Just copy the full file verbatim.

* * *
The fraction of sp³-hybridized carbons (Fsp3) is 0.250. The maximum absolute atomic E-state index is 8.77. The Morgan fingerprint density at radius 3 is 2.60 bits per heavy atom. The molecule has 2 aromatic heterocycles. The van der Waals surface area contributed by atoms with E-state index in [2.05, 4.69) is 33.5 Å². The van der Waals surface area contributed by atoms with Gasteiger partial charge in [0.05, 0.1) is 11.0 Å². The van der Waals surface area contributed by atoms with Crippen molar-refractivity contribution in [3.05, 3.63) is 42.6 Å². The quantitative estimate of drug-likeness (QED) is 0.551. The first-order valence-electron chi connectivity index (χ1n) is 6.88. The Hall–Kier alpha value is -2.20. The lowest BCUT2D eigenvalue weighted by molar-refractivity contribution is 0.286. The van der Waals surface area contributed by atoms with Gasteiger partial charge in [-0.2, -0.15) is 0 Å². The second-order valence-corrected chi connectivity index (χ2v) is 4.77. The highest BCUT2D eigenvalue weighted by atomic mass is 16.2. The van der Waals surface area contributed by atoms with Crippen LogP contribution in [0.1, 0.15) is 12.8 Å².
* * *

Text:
The fraction of sp³-hybridized carbons (Fsp3) is 0.250. The maximum absolute atomic E-state index is 8.77. The Morgan fingerprint density at radius 3 is 2.60 bits per heavy atom. The molecule has 2 aromatic heterocycles. The van der Waals surface area contributed by atoms with E-state index in [2.05, 4.69) is 33.5 Å². The van der Waals surface area contributed by atoms with Gasteiger partial charge in [0.05, 0.1) is 11.0 Å². The van der Waals surface area contributed by atoms with Crippen molar-refractivity contribution in [3.05, 3.63) is 42.6 Å². The quantitative estimate of drug-likeness (QED) is 0.551. The first-order valence-electron chi connectivity index (χ1n) is 6.88. The Hall–Kier alpha value is -2.20. The lowest BCUT2D eigenvalue weighted by molar-refractivity contribution is 0.286. The van der Waals surface area contributed by atoms with Gasteiger partial charge in [-0.2, -0.15) is 0 Å². The second-order valence-corrected chi connectivity index (χ2v) is 4.77. The highest BCUT2D eigenvalue weighted by atomic mass is 16.2. The van der Waals surface area contributed by atoms with Crippen LogP contribution in [0.1, 0.15) is 12.8 Å².